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The perseverance of spammers

After changing the URL structure of this website the stream of spam suddenly stopped. Unfortunatly it only lasted for a couple of hours.

In the previous post you can read that I changed the URLs of my weblog. Everything used to be in the nucleus sub-directory but now everything has been moved to the document root. One of the first things I noticed after making this move, was that the constant stream of comment spam that I receive stopped.

It took only five and a half hours though. The spammers quickly found the new location and by now the stream of spam is up to the same levels as before the move. I am simply amazed how quickly these spammers adapt.

Another example happened just a week and a half ago. Unlike other weblog software, Nucleus only accepts either an URL or an email address for each comment. In other software you can enter both, but with Nucleus you have to choose which one you want. Because other software did allow both, somebody developed a patch that allows Nucleus to do the same. This patch was incorporated into the upcoming Nucleus 3.3, which I installed on this server to test out some of the new anti-spam plugins I’ve been working on. Imagine my surprise when no later than 8 hours after upgrading spammers started to populate both fields.

It also made me wonder. If spammers are this flexible, why don’t they check if their spamming attempts are actually effective. If a weblog is protected by some anti-spam measure, or even rel="nofollow", why even bother continuing. Rats leave a sinking ship, locusts move on when everything edible is gone. Why won’t spammers?

6 Responses to “The perseverance of spammers”

  1. Roel wrote on December 7th, 2005 at 7:56 pm

    Very interesting observations. I knew those comment spammers were quick to adapt, but this is amazingly fast (and not very good news).

    Regarding your question: it probably takes more effort to check if a comment has been posted then just continuing the unsuccesfull spamming

  2. humblethorn wrote on December 25th, 2005 at 5:04 am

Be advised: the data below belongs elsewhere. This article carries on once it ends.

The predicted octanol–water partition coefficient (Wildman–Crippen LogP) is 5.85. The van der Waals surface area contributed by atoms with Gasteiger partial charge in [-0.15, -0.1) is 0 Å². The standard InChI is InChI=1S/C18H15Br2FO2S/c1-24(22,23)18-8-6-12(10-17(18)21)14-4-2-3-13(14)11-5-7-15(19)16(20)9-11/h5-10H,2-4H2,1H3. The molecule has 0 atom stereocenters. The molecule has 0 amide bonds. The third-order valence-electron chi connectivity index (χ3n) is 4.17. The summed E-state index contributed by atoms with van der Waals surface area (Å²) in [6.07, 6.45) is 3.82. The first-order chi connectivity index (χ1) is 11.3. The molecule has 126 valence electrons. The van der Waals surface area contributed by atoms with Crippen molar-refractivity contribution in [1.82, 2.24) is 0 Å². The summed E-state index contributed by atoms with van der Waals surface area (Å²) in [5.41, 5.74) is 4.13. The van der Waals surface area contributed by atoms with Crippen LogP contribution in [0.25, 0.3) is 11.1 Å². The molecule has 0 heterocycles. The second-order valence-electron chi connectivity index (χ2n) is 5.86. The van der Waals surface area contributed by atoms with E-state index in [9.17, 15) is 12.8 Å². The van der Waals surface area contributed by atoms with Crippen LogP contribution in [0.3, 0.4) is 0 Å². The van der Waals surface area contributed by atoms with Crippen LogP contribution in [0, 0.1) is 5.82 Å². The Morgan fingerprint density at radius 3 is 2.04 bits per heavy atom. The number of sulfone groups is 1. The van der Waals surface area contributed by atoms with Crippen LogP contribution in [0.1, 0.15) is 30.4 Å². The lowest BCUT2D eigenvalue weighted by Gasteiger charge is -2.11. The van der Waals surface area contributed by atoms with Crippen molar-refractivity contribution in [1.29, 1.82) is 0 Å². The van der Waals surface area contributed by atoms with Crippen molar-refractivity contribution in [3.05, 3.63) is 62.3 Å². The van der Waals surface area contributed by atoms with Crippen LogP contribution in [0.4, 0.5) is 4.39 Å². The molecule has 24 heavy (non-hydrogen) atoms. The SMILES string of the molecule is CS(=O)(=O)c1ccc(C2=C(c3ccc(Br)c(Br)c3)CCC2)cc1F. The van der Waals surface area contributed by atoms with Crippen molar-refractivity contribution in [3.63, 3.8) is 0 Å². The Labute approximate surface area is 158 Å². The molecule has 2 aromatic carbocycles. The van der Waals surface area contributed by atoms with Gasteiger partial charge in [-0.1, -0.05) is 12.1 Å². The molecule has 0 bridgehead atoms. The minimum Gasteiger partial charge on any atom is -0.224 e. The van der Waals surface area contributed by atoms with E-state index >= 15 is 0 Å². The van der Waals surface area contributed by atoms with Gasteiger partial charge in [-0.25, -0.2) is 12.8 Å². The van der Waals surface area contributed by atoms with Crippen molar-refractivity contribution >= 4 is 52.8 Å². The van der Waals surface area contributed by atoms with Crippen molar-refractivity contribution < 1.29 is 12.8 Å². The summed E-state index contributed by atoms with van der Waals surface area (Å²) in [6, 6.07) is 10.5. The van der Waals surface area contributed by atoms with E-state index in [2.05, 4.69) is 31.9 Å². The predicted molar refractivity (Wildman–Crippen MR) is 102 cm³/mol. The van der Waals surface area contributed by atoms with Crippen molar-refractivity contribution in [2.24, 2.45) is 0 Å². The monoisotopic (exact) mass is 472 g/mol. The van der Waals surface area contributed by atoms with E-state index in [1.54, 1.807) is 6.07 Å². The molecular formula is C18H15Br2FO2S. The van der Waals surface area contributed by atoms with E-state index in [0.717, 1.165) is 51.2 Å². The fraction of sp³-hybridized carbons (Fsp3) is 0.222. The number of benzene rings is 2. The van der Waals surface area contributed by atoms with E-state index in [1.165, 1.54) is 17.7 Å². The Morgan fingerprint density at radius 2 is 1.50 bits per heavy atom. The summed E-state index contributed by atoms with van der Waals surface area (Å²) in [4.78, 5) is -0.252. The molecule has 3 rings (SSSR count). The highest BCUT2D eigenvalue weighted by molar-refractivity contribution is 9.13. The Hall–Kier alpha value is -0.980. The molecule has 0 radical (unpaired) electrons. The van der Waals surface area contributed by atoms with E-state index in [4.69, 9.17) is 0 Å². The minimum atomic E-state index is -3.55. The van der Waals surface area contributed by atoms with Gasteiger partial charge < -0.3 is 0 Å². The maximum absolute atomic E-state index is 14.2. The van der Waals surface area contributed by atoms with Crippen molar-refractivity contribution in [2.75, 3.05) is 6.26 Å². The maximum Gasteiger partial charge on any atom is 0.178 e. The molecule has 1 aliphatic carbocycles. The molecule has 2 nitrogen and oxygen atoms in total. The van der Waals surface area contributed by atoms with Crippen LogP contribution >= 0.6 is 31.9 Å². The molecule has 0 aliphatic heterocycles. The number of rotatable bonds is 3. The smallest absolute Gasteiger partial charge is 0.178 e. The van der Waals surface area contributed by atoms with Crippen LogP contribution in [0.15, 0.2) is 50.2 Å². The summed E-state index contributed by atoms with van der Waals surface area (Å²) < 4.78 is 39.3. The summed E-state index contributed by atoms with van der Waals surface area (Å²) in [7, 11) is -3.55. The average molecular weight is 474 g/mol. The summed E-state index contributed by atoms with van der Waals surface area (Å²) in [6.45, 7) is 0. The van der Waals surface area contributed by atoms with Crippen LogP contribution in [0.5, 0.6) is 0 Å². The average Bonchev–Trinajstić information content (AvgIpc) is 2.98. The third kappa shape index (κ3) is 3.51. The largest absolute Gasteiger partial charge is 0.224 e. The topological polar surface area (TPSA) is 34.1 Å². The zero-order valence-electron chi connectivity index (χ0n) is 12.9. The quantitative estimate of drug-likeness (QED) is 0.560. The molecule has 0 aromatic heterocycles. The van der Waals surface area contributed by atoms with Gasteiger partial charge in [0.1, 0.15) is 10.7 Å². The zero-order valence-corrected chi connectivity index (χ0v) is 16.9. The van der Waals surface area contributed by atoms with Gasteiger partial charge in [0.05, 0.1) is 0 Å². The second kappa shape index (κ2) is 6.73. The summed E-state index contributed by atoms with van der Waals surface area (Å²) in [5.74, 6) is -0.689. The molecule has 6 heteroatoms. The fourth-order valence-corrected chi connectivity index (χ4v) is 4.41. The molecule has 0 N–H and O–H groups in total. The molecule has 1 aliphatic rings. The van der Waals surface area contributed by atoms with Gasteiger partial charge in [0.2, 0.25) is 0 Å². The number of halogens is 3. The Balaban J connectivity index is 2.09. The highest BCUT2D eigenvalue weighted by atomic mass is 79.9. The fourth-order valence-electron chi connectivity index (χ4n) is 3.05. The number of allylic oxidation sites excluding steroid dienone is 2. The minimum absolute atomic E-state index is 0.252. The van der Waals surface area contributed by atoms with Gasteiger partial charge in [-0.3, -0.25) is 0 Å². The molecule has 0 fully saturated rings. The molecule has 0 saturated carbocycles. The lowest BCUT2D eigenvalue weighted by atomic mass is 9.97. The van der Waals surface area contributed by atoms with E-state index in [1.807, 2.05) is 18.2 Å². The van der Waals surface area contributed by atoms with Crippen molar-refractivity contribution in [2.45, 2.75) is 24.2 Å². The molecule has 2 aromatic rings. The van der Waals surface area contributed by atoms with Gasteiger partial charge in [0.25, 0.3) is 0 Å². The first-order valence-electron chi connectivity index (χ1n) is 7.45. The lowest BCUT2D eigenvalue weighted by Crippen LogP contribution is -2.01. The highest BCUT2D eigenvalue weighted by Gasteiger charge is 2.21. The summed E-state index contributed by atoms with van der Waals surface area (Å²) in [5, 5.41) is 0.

Isn’t most of the spamming done using bots? If our sites are showing up in searches (as yours are) those bots find us quickly and efficiently. Unfortunately, the only solution seems to be control – which tends to discourage posting. There is a solution somewhere, but the commerce of the web is going to have to change

  3. gRegor wrote on January 26th, 2006 at 8:39 pm

    I’ve implemented my own little spamcheck by including the time of the original post (itime) as a hidden field and verifying it against the database. Obviously if it’s missing or doesn’t match, the comment doesn’t go through.

    It’s worked quite well for some time now, but i’m getting spam comments _occasionally_ (maybe once or twice every couple weeks). Sometimes it’s 5 in one burst, but no more. I’m surprised by the relative infrequency, which makes me almost wonder if I’m being manually spammed. I would figure if they made a bot to get around my system, I’d be getting a lot more than I am now.

  4. Salih Pekcan wrote on January 28th, 2006 at 11:02 pm

    I think we are harassed by the spammers just because sending spam is a baby’s job except the efforts of those good programmers who develops the necessary scripts. This won’t stop until they realize that spamming does not increase their bussiness performance. And it is the duty of marketing people to persuade them as they gave the idea of increasing sales through advertisements.
    I wish a world where people really respected each other.

  5. kelet wrote on February 9th, 2006 at 8:32 am

    We can never expect the spammers to be sane as supposed to be .They are just enjoy the spread of those junk without a moments thought of the efficiency.
    The worst case I’ve met was that my host provide stopped my site for one day because the supporter take the gamble spam as my post ,because of lacking care of my site, spams were increased to a huge amount .After that ,I just visit my site panel periodically ,just to clear the weeds.

  6. Tony wrote on January 22nd, 2007 at 3:23 pm

    Actually, the spam isn’t the end of the means. It’s the means to the end. They aren’t necessarily looking for people to click the link in the spam as they are interested in Google and others indexing the fact that the link is there, and raising their page rank.